Philip Ayres was a minor poet of the 17th century. A friend of Dryden, he attended Westminster School then St. John's College, Oxford. He was a formidable linguist in both ancient and modern languages and translated many continental authors into English. As a poet he was especially fond of the sonnet, and published a multi-lingual collection entitled Emblemata Amatoria (Emblems of Love) with copies of each verse in Latin, English, Italian, and French. As his epitaph mentions, Ayres love of literature caused him to turn his back on the rat race; he spent most of his life as a tutor to the Drake family.
1.M.S. Memoriae Sacrum
2.valde very much, to a high degree, a correct translation may depend on the missing word in the previous line
3.Westmonastriensi a curious apparently ad hoc formulation for Westminster, presumably either genitive case, in the school of Westminster, or adjectivally in agreement with in schola, therefore ablative case
4.opu splendore reading ope instead of opu. It could mean magnificent wealth, but some sort of distinction in public office seems more appropriate. Hard to see why this expression is in the ablative case though, especially since the balancing phrase literas politiores is accusative. Should we read opes splendores then?
5.politiores comparative of politus, from the verb polio, to smooth, polish, hence English polite
6.delitescere in Classical sources this unflatteringly means skulk or lurk
7.manuit translating as endured to give the sense that this was something of a sacrifice
8.inservit verb inservio takes the dative case, hence Montacuto is dative
10.Cottinghamiae locative case
11.in com: in comitatu
12.vigilate ergo ... dominus venturus sit Matthew 24:42
north Chancel wall, above the Drake Chapel entrance:
Iuxta hic jacent Sepulti
CAROLUS, et DOROTHEA DRAKE,
Infantuli GULIELMI DRAKE,
in Comitatu Bucks Militis;
et ELIZABETHAE Vxoris ejus,
Unicae Filiae GULIELMI
Praenobilis et Capitalis Baronis
Curiae Regis de Scaccario
E Cunabitis Ablati in aeternis
|Next to here lie buried
Charles and Dorothy Drake,
Infants of William Drake
in the county of Bucks, Knight;
and of Elizabeth his wife,
Only daughter of William
Famous and Distinguished Baron
of the House of Lords.
Carried away from their cradles they will remain in the
eternal dwellings of the Blessed One.
1.jacent (medieval spelling with a j) for iacent (Classical spelling)
2.Sepulti nom plural, perfect passive participle of sepelio, sepelire bury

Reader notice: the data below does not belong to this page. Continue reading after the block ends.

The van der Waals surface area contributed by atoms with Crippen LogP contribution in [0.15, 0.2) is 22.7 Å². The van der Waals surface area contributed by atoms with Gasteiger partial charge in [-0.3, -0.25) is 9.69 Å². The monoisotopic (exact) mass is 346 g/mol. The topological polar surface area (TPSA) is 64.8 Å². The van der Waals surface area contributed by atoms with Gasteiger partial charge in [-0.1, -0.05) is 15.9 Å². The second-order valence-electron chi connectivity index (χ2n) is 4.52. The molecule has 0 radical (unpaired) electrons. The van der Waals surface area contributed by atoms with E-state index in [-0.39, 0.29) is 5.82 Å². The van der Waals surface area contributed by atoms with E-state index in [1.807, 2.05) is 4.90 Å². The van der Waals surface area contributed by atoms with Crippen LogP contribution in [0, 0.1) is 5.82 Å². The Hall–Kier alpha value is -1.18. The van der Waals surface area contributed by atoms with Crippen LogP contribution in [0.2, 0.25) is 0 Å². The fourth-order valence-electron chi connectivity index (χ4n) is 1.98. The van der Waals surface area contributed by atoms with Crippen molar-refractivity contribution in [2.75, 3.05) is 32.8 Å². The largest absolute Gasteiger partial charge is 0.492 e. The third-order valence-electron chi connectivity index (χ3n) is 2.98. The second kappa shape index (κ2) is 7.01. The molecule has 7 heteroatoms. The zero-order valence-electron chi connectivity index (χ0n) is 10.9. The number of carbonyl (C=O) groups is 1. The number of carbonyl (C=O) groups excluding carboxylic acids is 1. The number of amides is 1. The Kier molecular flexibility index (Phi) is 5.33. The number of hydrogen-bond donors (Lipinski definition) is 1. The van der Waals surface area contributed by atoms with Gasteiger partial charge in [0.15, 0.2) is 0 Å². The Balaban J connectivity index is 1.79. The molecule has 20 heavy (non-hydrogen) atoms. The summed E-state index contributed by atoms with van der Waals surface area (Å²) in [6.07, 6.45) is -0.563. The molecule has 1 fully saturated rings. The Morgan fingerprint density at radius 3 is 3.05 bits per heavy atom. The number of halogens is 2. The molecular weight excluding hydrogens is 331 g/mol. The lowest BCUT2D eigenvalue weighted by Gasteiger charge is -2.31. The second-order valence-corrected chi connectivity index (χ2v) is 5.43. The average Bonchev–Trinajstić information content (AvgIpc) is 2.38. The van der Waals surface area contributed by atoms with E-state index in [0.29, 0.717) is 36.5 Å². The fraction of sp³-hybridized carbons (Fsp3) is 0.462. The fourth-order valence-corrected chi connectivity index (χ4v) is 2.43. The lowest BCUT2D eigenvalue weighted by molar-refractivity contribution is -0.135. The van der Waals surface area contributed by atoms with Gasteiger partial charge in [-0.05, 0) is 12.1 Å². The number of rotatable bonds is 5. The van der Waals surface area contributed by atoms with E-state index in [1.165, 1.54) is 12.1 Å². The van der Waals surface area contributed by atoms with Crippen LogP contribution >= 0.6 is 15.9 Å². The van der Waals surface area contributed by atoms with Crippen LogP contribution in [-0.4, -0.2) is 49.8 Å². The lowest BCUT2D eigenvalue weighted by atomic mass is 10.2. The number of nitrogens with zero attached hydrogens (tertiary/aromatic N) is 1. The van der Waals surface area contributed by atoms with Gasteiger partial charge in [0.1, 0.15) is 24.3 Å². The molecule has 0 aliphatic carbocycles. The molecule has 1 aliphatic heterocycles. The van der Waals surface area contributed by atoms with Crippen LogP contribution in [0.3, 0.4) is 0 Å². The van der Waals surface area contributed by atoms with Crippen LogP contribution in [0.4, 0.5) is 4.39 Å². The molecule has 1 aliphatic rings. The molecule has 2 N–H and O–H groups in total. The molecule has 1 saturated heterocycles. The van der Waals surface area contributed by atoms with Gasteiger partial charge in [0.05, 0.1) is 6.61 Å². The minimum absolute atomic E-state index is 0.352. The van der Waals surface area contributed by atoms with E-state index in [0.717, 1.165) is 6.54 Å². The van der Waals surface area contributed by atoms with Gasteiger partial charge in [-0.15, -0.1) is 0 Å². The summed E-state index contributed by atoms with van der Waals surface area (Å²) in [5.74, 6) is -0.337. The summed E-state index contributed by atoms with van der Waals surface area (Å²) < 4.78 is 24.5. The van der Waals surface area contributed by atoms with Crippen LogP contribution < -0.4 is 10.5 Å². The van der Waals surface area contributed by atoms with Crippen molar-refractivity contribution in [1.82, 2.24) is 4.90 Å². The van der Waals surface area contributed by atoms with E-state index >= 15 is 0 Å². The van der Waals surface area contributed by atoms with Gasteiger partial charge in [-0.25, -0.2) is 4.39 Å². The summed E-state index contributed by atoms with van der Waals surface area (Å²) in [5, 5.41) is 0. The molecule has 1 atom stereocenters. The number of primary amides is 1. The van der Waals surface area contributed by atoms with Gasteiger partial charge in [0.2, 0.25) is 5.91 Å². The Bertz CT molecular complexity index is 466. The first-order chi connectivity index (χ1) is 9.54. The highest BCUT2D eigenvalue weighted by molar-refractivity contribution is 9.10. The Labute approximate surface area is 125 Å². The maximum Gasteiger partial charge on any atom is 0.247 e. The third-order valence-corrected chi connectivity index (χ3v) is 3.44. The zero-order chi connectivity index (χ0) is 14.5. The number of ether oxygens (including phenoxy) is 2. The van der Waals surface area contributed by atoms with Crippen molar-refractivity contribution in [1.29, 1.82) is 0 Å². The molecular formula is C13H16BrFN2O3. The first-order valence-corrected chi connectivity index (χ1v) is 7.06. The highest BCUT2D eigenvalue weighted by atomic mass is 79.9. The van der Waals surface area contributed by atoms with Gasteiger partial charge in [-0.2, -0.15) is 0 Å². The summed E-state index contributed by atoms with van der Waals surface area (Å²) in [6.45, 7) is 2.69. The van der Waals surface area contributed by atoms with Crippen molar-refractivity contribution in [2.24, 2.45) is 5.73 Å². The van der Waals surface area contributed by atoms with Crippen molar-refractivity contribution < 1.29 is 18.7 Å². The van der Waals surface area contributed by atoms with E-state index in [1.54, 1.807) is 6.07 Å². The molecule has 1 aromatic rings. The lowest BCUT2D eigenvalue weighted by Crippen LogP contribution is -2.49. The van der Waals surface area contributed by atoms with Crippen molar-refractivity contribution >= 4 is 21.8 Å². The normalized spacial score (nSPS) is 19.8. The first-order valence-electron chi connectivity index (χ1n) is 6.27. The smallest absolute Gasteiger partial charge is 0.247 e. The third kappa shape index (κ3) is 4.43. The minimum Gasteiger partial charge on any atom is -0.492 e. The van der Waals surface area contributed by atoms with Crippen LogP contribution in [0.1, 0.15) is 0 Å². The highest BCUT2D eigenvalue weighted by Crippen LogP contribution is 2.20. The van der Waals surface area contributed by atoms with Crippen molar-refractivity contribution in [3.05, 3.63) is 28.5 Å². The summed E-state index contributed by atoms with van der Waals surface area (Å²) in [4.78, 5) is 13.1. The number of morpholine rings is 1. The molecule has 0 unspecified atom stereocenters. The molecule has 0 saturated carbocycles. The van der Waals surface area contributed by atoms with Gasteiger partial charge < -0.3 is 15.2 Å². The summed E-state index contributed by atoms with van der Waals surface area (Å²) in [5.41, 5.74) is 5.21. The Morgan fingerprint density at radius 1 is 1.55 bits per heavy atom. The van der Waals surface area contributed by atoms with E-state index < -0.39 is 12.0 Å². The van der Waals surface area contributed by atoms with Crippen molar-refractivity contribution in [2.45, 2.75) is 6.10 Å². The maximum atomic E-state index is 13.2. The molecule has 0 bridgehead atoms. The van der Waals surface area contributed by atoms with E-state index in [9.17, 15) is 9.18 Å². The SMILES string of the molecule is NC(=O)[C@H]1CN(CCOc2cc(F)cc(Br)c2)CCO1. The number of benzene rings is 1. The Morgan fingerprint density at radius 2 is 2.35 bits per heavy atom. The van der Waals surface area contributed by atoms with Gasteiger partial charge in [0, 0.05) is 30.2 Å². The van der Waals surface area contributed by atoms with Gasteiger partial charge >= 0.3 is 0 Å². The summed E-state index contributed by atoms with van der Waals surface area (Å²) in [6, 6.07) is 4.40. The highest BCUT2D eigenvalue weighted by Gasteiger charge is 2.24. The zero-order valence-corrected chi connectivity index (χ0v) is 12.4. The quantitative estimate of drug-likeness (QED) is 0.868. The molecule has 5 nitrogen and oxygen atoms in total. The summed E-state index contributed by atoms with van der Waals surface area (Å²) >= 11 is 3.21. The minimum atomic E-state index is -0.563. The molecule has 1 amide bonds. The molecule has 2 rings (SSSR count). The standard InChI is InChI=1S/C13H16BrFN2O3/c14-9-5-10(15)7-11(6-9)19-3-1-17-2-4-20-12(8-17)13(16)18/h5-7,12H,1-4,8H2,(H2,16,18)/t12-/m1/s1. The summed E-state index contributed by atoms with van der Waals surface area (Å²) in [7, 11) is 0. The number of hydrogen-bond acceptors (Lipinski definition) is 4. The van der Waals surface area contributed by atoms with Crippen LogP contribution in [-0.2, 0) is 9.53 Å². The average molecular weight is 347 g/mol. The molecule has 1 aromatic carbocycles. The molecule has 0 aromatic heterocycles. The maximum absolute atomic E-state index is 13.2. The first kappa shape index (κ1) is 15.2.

3.infantuli diminutive of infans, nom plural (not attested in Classical Latin)
4.Gulielmi genitive, children of William
5.Militis genitive of miles, agreeing with the first Gulielmi. In Classical Latin, soldier but here means knight
6.Elizabethae genitive, and [children] of Elizabeth
7.ejus Classical eius, his wife, referring to first William
8.Unicae ... Filiae genitive agreeing with Elizabethae
9.Praenobilis ... Regis all genitive, ,agreeing with the second Gulielmi
10.Curiae Regis de Scaccario a medieval formula, scaccario apparently means exchequer. Seems to mean the House of Lords (lit. of the senate concerned with the kings exchequer)
11.Note that though this is a memorial to the children, their distinguished grandfather features prominently
12.cunabitis reading cunabulis. Cunabitis looks like the 2nd person future plural form of a verb, but no such verb exists. Cradles is surely meant. Cunabula is the source of the Italian word Gondola
13.ablati past participle plural, they who have been carried away/stolen
14.permansuri future participle of permaneo, permanere
15.beator reading beatoris (genitive) instead of beator (nominative)
monument to the left of the high altar:
Guilelmus Drake, Eques & Baronettus, Francisci Drake ex Joannâ Conjuge filius natu maximus, Avi matrem exasse Haeres, amplissimo fundo & grandi pecunia locupletatus quâ Patrem, quo se aere alieno liberaret, liberaliter sublevabat, gratis Pius nec in Fratrem minus Benignus, cui Paterna res ex Testamento cesserat. Aedem Christi Ox°, quam tirocinio Juvenis ornaverat, multis Post annis gratiâ munificentia prosecutus est Senex. Studiorum cultor & fautor libras optimae monetae undiq. conquesivit; Latinas praesertim scriptores, eos puta qui genuinam sapientiam qui Sinceram prudentiam edocerent Hos in diliciis habuit: ex his documenta vitae hausit: horum assiduus dum per oculos licebat, Lector, deficiente oculorum acie (quod diu ante mortem contigit) Anagnostâ quem ad id alebat, praelegente Auditor, sapere didicit & fari, sibi consulere & Reip. neq enim amaenitares consecrandi gratiâ nec quo tempora, iniquissima illa falleret solum, studiis sese abdidit: Erant alia maiora. Bonus audebat esse temporibus malis Quippe Deo se pium Regi fidum Eclesiaè obsequentem, quam haec ipsa criminis Loco essent, constanter, uti Virum fortem decuit, non sine aliquo discrimine praestitit: Impios rebellium conatus ex pietate odit, ex prudentiâ contempsit, ex utrâq. incolumis evasit. Laqueos conscientiae iniectos domi prudens elusit, peregrè vitavit absens: Opes avitas his artibus non ferravit modo, sed & adauxit Cautus rerum suarum administrator, & tamen justus erga omnes beneficius erga bonos, in suos, quâ vivus, qua moriens, perquam liberalis; universa vitae munia strenuè implevit Ad haec omnia severa lectio, peregrinatio, Literatum otium, & caelebs Vitae insigne adjumentum praebuerunt Nimirum bene latebat ut bene viveret: Nec huic tamen loco deerat, dum latuit, dum abfuit Aluit interea familiam, juvit viciniam, & pauperibus cum in vitâ tum in morte, Avi Scil. exemplum secutus, multùm profuit: Quid multa vir ab omni parte desiderabilis tandem LXIII°. aetatis Anno migravit ad superna. Tu Lector, Aeternitatem Cogita ~
|William Drake, Knight and Baronet,